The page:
But anything so o’erdone is far from the purpose of playing, whose end, both at the first and now, was and is to hold, as ‘twere, the mirror up to nature, to show virtue her own feature, scorn her own image, and the very age and body of the time his form and pressure.

It is remarkable that so many centuries later this sense of purpose still feels insightful. Theatre artists tend to squabble over things. There are great differences in style, in methodology, in aesthetics, in intention. Ask 10 theatremakers what their art is for and you’ll likely get 10 different answers. But this one seems to unite them all. And a mirror is a useful metaphor. There can be much variety in a mirror.
Some seem to distort an image – make it longer or wider. Some make what it is seem absurd. Some make reality more beautiful. Some mirrors make everything terrifying or menacing. Some seem to be reflecting truth, nature just as it is (but of course that is an illusion – at the very least it is nature reversed.)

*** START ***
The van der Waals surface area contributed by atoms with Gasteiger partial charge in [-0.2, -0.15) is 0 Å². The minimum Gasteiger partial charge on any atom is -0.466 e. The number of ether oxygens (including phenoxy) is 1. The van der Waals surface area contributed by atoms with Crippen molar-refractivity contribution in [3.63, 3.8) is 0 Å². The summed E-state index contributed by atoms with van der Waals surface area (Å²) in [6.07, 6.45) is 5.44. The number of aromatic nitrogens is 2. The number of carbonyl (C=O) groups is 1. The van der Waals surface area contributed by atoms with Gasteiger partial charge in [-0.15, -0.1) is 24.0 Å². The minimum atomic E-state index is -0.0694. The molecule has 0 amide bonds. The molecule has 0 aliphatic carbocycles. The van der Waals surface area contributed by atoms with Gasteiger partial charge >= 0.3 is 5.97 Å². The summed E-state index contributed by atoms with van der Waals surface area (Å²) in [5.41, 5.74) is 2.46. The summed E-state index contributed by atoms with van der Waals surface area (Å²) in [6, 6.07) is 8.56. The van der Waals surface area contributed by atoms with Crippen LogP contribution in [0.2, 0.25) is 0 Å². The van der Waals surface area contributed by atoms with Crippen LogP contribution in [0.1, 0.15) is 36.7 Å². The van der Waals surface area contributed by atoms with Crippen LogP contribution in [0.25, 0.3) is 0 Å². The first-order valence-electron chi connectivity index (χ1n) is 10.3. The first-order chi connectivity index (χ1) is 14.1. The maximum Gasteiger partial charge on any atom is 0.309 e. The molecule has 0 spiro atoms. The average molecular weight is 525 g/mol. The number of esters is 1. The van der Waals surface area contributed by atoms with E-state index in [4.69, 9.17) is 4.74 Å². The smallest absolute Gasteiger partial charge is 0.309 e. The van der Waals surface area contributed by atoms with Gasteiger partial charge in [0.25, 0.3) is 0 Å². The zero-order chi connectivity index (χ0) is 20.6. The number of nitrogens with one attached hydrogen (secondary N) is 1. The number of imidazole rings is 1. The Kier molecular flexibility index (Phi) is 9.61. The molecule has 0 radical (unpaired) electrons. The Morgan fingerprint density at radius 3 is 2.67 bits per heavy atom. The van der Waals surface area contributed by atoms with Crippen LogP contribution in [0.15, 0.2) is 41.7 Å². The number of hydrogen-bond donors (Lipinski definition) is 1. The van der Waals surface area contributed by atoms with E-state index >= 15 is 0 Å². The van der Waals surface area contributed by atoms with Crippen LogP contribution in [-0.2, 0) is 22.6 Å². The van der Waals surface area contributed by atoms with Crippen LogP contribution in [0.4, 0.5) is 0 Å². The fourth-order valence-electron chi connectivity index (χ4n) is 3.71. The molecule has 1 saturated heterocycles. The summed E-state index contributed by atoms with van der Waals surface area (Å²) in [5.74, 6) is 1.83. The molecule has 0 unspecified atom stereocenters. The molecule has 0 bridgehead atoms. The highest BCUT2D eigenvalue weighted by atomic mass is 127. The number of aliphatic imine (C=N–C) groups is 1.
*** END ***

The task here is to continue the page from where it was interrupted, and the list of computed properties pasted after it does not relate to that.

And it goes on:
But all of it is a reflection of some nugget of life, all of it reveals as much as it distorts, and sometimes reveals more through distortion.
I’ve never met a theatre person who wasn’t somehow moved by this line. We can forget sometimes that our work has value and that there IS a purpose and that it is one full of meaning, rich in importance. That playing has a purpose is something we can forget and we are moved when we are reminded.

Especially with a line so connected to the past, so interested in the future. The way the line lives in a long line of forever “both at the first and now, was and is” the line is like a line leading from the very first player until this moment now, allowing us to remember that there were players at the first and that they lead straight to now, to the very age and body of our time.


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